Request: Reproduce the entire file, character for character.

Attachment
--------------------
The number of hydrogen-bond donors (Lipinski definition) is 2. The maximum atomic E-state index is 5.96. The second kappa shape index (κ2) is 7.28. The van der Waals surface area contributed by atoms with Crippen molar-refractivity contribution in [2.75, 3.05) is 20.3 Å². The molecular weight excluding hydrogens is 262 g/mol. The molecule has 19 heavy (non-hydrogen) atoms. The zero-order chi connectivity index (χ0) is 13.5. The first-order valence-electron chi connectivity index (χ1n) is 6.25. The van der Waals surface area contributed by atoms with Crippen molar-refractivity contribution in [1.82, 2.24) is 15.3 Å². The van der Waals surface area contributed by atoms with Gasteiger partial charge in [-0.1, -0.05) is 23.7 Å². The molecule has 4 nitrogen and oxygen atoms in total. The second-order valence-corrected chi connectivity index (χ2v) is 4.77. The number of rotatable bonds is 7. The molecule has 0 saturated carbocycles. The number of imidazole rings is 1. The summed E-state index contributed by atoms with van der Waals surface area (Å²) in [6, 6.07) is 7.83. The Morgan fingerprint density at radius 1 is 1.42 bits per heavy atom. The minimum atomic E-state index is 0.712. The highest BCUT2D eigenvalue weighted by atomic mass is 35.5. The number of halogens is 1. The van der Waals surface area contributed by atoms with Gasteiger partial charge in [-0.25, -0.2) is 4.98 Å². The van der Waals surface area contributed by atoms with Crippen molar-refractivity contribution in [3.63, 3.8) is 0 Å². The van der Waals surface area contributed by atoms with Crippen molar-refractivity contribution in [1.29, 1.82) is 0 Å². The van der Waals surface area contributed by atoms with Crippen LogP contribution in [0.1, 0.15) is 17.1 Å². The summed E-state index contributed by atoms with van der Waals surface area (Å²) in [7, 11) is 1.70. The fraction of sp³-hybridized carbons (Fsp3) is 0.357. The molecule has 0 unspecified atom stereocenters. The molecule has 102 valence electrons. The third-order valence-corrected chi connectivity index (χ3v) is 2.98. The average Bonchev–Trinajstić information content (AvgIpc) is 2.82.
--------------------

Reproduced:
The number of hydrogen-bond donors (Lipinski definition) is 2. The maximum atomic E-state index is 5.96. The second kappa shape index (κ2) is 7.28. The van der Waals surface area contributed by atoms with Crippen molar-refractivity contribution in [2.75, 3.05) is 20.3 Å². The molecular weight excluding hydrogens is 262 g/mol. The molecule has 19 heavy (non-hydrogen) atoms. The zero-order chi connectivity index (χ0) is 13.5. The first-order valence-electron chi connectivity index (χ1n) is 6.25. The van der Waals surface area contributed by atoms with Crippen molar-refractivity contribution in [1.82, 2.24) is 15.3 Å². The van der Waals surface area contributed by atoms with Gasteiger partial charge in [-0.1, -0.05) is 23.7 Å². The molecule has 4 nitrogen and oxygen atoms in total. The second-order valence-corrected chi connectivity index (χ2v) is 4.77. The number of rotatable bonds is 7. The molecule has 0 saturated carbocycles. The number of imidazole rings is 1. The summed E-state index contributed by atoms with van der Waals surface area (Å²) in [6, 6.07) is 7.83. The Morgan fingerprint density at radius 1 is 1.42 bits per heavy atom. The minimum atomic E-state index is 0.712. The highest BCUT2D eigenvalue weighted by atomic mass is 35.5. The number of halogens is 1. The van der Waals surface area contributed by atoms with Gasteiger partial charge in [-0.25, -0.2) is 4.98 Å². The van der Waals surface area contributed by atoms with Crippen molar-refractivity contribution in [3.63, 3.8) is 0 Å². The van der Waals surface area contributed by atoms with Crippen molar-refractivity contribution in [1.29, 1.82) is 0 Å². The van der Waals surface area contributed by atoms with Crippen LogP contribution in [0.1, 0.15) is 17.1 Å². The summed E-state index contributed by atoms with van der Waals surface area (Å²) in [7, 11) is 1.70. The fraction of sp³-hybridized carbons (Fsp3) is 0.357. The molecule has 0 unspecified atom stereocenters. The molecule has 102 valence electrons. The third-order valence-corrected chi connectivity index (χ3v) is 2.98. The average Bonchev–Trinajstić information content (AvgIpc) is 2.82.